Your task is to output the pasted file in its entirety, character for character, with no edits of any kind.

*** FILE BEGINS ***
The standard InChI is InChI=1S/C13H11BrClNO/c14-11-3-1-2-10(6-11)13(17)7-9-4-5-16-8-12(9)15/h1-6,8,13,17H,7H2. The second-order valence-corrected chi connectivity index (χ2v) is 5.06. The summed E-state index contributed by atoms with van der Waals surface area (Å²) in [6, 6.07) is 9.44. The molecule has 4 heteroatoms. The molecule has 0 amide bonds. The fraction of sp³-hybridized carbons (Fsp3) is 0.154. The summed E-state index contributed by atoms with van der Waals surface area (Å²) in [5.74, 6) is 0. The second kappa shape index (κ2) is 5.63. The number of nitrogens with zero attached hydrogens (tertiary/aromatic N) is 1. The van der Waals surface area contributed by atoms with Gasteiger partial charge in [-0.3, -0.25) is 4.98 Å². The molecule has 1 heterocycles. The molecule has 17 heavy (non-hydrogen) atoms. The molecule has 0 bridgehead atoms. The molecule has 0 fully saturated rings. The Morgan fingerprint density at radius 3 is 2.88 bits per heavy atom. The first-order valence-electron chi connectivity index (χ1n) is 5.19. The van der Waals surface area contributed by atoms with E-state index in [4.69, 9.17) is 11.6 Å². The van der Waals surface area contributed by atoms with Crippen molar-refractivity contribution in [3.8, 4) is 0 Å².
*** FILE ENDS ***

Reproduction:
The standard InChI is InChI=1S/C13H11BrClNO/c14-11-3-1-2-10(6-11)13(17)7-9-4-5-16-8-12(9)15/h1-6,8,13,17H,7H2. The second-order valence-corrected chi connectivity index (χ2v) is 5.06. The summed E-state index contributed by atoms with van der Waals surface area (Å²) in [6, 6.07) is 9.44. The molecule has 4 heteroatoms. The molecule has 0 amide bonds. The fraction of sp³-hybridized carbons (Fsp3) is 0.154. The summed E-state index contributed by atoms with van der Waals surface area (Å²) in [5.74, 6) is 0. The second kappa shape index (κ2) is 5.63. The number of nitrogens with zero attached hydrogens (tertiary/aromatic N) is 1. The van der Waals surface area contributed by atoms with Gasteiger partial charge in [-0.3, -0.25) is 4.98 Å². The molecule has 1 heterocycles. The molecule has 17 heavy (non-hydrogen) atoms. The molecule has 0 bridgehead atoms. The molecule has 0 fully saturated rings. The Morgan fingerprint density at radius 3 is 2.88 bits per heavy atom. The first-order valence-electron chi connectivity index (χ1n) is 5.19. The van der Waals surface area contributed by atoms with E-state index in [4.69, 9.17) is 11.6 Å². The van der Waals surface area contributed by atoms with Crippen molar-refractivity contribution in [3.8, 4) is 0 Å².